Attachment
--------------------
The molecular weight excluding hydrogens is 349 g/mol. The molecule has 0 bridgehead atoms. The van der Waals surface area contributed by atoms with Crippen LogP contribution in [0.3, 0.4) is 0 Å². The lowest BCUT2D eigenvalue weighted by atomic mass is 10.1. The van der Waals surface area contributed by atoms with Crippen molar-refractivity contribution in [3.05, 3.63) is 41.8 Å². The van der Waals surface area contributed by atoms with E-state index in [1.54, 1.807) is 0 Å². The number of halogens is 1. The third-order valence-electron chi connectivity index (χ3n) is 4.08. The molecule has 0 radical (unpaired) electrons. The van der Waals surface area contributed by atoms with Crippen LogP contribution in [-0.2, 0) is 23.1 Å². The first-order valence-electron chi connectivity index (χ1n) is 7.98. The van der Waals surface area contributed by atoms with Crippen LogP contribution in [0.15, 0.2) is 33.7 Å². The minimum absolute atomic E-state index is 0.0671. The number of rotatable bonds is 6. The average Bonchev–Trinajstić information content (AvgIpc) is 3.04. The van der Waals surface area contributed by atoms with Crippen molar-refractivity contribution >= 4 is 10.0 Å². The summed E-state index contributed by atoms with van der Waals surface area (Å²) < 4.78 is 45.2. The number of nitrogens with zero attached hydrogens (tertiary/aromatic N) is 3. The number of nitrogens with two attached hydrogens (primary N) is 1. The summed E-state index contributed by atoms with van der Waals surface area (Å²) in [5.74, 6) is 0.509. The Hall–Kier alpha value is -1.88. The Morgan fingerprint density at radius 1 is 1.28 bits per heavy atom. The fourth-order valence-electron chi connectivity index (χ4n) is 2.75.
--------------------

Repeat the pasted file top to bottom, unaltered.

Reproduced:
The molecular weight excluding hydrogens is 349 g/mol. The molecule has 0 bridgehead atoms. The van der Waals surface area contributed by atoms with Crippen LogP contribution in [0.3, 0.4) is 0 Å². The lowest BCUT2D eigenvalue weighted by atomic mass is 10.1. The van der Waals surface area contributed by atoms with Crippen molar-refractivity contribution in [3.05, 3.63) is 41.8 Å². The van der Waals surface area contributed by atoms with E-state index in [1.54, 1.807) is 0 Å². The number of halogens is 1. The third-order valence-electron chi connectivity index (χ3n) is 4.08. The molecule has 0 radical (unpaired) electrons. The van der Waals surface area contributed by atoms with Crippen LogP contribution in [-0.2, 0) is 23.1 Å². The first-order valence-electron chi connectivity index (χ1n) is 7.98. The van der Waals surface area contributed by atoms with Crippen LogP contribution in [0.15, 0.2) is 33.7 Å². The minimum absolute atomic E-state index is 0.0671. The number of rotatable bonds is 6. The average Bonchev–Trinajstić information content (AvgIpc) is 3.04. The van der Waals surface area contributed by atoms with Crippen molar-refractivity contribution >= 4 is 10.0 Å². The summed E-state index contributed by atoms with van der Waals surface area (Å²) < 4.78 is 45.2. The number of nitrogens with zero attached hydrogens (tertiary/aromatic N) is 3. The number of nitrogens with two attached hydrogens (primary N) is 1. The summed E-state index contributed by atoms with van der Waals surface area (Å²) in [5.74, 6) is 0.509. The Hall–Kier alpha value is -1.88. The Morgan fingerprint density at radius 1 is 1.28 bits per heavy atom. The fourth-order valence-electron chi connectivity index (χ4n) is 2.75.